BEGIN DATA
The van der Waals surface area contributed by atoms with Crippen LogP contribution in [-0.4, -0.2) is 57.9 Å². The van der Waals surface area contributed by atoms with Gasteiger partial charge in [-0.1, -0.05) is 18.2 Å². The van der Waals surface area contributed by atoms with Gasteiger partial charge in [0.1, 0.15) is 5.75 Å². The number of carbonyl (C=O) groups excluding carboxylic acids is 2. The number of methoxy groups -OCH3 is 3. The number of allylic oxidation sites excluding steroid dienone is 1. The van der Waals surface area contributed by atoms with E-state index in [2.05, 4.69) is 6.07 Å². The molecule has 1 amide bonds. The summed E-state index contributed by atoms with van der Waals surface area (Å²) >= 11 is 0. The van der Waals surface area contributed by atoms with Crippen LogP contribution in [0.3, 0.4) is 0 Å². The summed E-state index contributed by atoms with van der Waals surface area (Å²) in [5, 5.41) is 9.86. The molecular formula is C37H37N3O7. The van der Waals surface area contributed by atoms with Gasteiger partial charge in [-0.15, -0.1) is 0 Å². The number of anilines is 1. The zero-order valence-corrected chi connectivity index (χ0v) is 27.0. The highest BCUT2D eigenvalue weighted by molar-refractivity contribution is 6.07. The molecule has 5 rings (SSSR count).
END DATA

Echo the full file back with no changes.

The van der Waals surface area contributed by atoms with Crippen LogP contribution in [-0.4, -0.2) is 57.9 Å². The van der Waals surface area contributed by atoms with Gasteiger partial charge in [-0.1, -0.05) is 18.2 Å². The van der Waals surface area contributed by atoms with Gasteiger partial charge in [0.1, 0.15) is 5.75 Å². The number of carbonyl (C=O) groups excluding carboxylic acids is 2. The number of methoxy groups -OCH3 is 3. The number of allylic oxidation sites excluding steroid dienone is 1. The van der Waals surface area contributed by atoms with E-state index in [2.05, 4.69) is 6.07 Å². The molecule has 1 amide bonds. The summed E-state index contributed by atoms with van der Waals surface area (Å²) >= 11 is 0. The van der Waals surface area contributed by atoms with Crippen LogP contribution in [0.3, 0.4) is 0 Å². The summed E-state index contributed by atoms with van der Waals surface area (Å²) in [5, 5.41) is 9.86. The molecular formula is C37H37N3O7. The van der Waals surface area contributed by atoms with Gasteiger partial charge in [-0.15, -0.1) is 0 Å². The number of anilines is 1. The zero-order valence-corrected chi connectivity index (χ0v) is 27.0. The highest BCUT2D eigenvalue weighted by molar-refractivity contribution is 6.07. The molecule has 5 rings (SSSR count).